Aussie scientists abused after speaking about COVID-19, less willing to talk again

2021-10-14 05:06:14 GMT2021-10-14 13:06:14(Beijing Time) Xinhua English

CANBERRA, Oct. 14 (Xinhua) -- One in five Australian experts who have spoken about COVID-19 in the media have received abuse, a study has found.

The Australian Science Media Centre (AusSMC) on Thursday published a survey of 50 scientists who have spoken about the pandemic in print, television, online and radio.

It found that 31 were subjected to trolling in the wake of their media appearance and 20 percent received death threats and/or threats of physical or sexual violence.

The AusSMC also worked with highly-regarded journal Nature to survey more than 300 international experts, finding that 15 percent experienced death threats and 22 percent received threats of physical or sexual violence.

Forty percent of Australian experts and 60 percent of international scientists said the personal attacks impacted their willingness to speak about the pandemic again.

"Scientists are facing pandemic levels of abuse for simply trying to help us all wrap our heads around COVID-19," Lyndal Byford from the AusSMC said in a media release.

"For some, the abuse they received for this public service has made them think twice about appearing in the media again," she said. "If experts take the understandable Naomi Osaka approach, and stop speaking to the media, all of us will be worse off."

One participant in the survey who wished to remain anonymous said they received a "near-continuous flow of hate mail" after appearing in the media.

"I had offensive material industrially stapled to my front door at home. I have been threatened in airports by unknown people. I had lies sent to senior colleagues and ministers of the crown in efforts at character assassination including efforts to cover me with corruption allegations."

Australian scientists who publicly rejected claims that SARS-CoV-2 leaked from a lab were also targeted.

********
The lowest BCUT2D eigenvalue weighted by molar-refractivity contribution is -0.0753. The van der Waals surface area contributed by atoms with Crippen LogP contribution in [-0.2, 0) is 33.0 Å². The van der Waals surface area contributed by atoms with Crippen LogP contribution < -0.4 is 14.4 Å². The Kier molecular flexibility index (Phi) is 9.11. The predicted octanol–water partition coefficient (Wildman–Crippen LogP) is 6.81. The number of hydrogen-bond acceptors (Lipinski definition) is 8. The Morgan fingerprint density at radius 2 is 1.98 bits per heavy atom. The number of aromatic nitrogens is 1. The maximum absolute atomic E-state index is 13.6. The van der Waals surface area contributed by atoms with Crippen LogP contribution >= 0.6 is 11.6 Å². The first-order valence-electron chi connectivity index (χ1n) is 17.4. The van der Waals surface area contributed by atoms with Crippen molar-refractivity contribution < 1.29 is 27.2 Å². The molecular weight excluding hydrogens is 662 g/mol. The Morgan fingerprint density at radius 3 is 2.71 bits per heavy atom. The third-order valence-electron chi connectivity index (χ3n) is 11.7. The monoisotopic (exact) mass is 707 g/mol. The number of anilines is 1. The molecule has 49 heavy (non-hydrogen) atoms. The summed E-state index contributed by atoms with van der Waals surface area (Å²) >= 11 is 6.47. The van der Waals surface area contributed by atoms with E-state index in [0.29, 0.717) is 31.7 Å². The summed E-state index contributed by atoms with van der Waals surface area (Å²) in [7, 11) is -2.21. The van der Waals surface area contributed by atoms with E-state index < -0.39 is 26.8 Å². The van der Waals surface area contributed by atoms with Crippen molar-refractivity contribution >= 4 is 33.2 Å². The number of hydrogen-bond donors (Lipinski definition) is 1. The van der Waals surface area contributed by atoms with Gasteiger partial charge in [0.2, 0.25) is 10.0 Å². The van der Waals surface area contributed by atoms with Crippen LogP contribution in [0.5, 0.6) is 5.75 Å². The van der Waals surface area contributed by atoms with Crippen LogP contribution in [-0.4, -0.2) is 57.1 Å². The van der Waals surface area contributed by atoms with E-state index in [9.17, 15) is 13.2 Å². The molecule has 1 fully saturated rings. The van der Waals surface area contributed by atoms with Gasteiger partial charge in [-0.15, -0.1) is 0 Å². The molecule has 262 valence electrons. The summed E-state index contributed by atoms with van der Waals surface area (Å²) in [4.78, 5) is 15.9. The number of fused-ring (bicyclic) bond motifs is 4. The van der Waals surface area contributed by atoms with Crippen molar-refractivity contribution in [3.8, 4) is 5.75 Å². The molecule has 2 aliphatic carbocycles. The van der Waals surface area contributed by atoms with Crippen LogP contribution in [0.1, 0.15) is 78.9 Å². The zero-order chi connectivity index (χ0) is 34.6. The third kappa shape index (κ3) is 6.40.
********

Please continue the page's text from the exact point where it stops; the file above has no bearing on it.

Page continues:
According to a Sydney Morning Herald report last October, Professor Edward Holmes from the University of Sydney "became the target of online attack after he co-authored a paper in Nature Medicine debunking the pervading conspiracy theory that the virus was engineered in or escaped from a laboratory in Wuhan."

He was accused of being paid by China, and of mass murder for failing to support the lab theory.

Virologist Danielle Anderson from the Peter Doherty Institute received an email telling her to "eat a bat and die" after critiquing the "lab leak" theory based on her own experience in China.

A scientist close to her, who spoke to Xinhua on condition of anonymity, said that political motivation was put ahead of science and truth in the search for the origins of the coronavirus. If a scientist insists on telling the truth, rather than joining the "political correct" smear campaign against China, she would be labeled as a puppet of China and get abused.

Dominic Dwyer, a medical virologist who was on the World Health Organisation (WHO) team that examined the origins of the pandemic, was also abused.

"We know the information on the origins of SARS-CoV-2 is still incomplete, but these gaps shouldn't be used to support a political stance, encourage the blame game or criticize others, especially behind the anonymity of social media," he told the Australian Financial Review (AFR). Enditem